In 2015, agriculture accounted for about 1 percent of U.S. GDP and employed less than 1.5 percent of the U.S. workforce. Yet, agricultural interests continue to hold enormous sway over U.S. international trade policy. Relatively untapped foreign markets represent huge opportunities for U.S. agricultural exporters. Meanwhile, high tariffs and tariff-rate quotas on imports raise prices to food processors and consumers. Furthermore, a web of domestic farm support and subsidy programs distort market signals, leading to overproduction that tends to drive down commodity prices worldwide, making it more difficult for farmers in developing countries to earn livings in industries where they have comparative advantages.

Reforming farm policy by cutting subsidy programs and agricultural trade barriers would save U.S. taxpayers and consumers tens of billions of dollars over the next decade, reduce prices to food processing industries and consumers, and help create more space for global trade liberalization.

On this page you will find Cato’s work on agricultural trade, farm legislation, the notorious U.S. sugar program, and WTO and other trade disputes involving cotton, beef, pork, and rules of origin affecting agricultural trade, as well as other related topics.

More on Agriculture


Why It Would Be Madness to Produce All Our Own Food

By Ryan Bourne. CapX. February 27, 2017.

Food and Witches to Burn

By Patrick J. Michaels. The Hill (Online). October 29, 2015.

Will Tobacco Kill the Trans-Pacific Partnership?

By Simon Lester. National Interest (Online). October 14, 2015.

Cato Studies

Antidumping Fowls Out: U.S.–South Africa Chicken Dispute Highlights the Need for Global Reform

By K. William Watson. Free Trade Bulletin No. 62. October 19, 2015.

Toward Free Trade in Sugar

By Daniel R. Pearson. Policy Analysis No. 768. February 11, 2015.

Farm Bill “Reform” Is in the Eye of the Beholder

By Sallie James. Free Trade Bulletin No. 52. May 29, 2013.


Domestic Tobacco Regulation and International Law:The Interaction of Trade Agreements and the Framework Convention on Tobacco Control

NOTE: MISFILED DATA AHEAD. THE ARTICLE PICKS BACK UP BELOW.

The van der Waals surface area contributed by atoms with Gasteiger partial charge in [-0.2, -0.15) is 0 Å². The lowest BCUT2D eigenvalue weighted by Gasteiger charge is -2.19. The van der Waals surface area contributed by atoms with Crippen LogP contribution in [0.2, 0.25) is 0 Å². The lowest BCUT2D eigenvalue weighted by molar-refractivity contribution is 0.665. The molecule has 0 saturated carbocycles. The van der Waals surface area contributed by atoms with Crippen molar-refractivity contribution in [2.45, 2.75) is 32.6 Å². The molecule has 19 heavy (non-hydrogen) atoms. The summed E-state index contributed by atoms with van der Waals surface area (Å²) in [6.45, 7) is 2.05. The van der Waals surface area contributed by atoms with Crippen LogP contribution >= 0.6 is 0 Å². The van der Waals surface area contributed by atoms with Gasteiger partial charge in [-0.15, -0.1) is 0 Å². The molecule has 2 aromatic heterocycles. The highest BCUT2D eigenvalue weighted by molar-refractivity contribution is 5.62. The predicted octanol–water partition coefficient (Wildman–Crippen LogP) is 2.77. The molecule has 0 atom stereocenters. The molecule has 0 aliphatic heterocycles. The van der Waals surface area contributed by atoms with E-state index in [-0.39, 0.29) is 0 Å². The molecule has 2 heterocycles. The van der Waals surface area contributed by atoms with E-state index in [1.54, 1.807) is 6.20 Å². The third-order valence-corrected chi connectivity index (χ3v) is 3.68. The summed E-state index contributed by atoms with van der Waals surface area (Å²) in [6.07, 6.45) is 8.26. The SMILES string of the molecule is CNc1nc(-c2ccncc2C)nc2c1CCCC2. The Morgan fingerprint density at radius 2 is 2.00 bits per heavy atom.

Simon Lester. Journal of World Trade. Vol. 47. No. 1. February 2015.

An Economic Critique of Corn-Ethanol Subsidies

Jerry Taylor. Federal Reserve Bank of St. Louis: Regional Economic Development. Vol. 5. No. 1. 2009.

Public Filings

Horne v. U.S. Dept. of Agriculture

By Steffen N. Johnson, Eimeric Reig-Pleissis, Christopher E. Mills, Ilya Shapiro, & Trevor Burrus. Legal Briefs. October 8, 2014.

Hettinga v. United States

By Ilya Shapiro, Trevor Burrus, and Matt Gilliam. Legal Briefs. November 21, 2012.

Cato Reviews & Journals

43. Agricultural Policy

Cato Handbook for Policymakers. Cato Handbook for Policymakers, 8th Edition (2017).


The 2013 Farm Bill: Reducing the Economic and Environmental Costs

Featuring Chris Edwards and Laura Odato. May 30, 2013. Capitol Hill Briefing.

Tricked on Our Treats: Time to Rethink the U.S. Sugar Program

Featuring Daniel Griswold. October 30, 2009. Capitol Hill Briefing.

Freeing the Farm: A Farm Bill for All Americans

Featuring Sallie James. May 23, 2007. Capitol Hill Briefing.


Farm Bill Follies

By Daniel Griswold. June 6, 2002.

Farm Bill Follies

By Daniel Griswold. June 6, 2002.

Endocrine Disrupters, Politics, Pesticides,

By Peter Gordon. December 15, 1997.

Downsizing the Federal Government

Agricultural Subsidies

By Chris Edwards. October 2016.

Agricultural Regulations and Trade Barriers

By Chris Edwards. June 2009.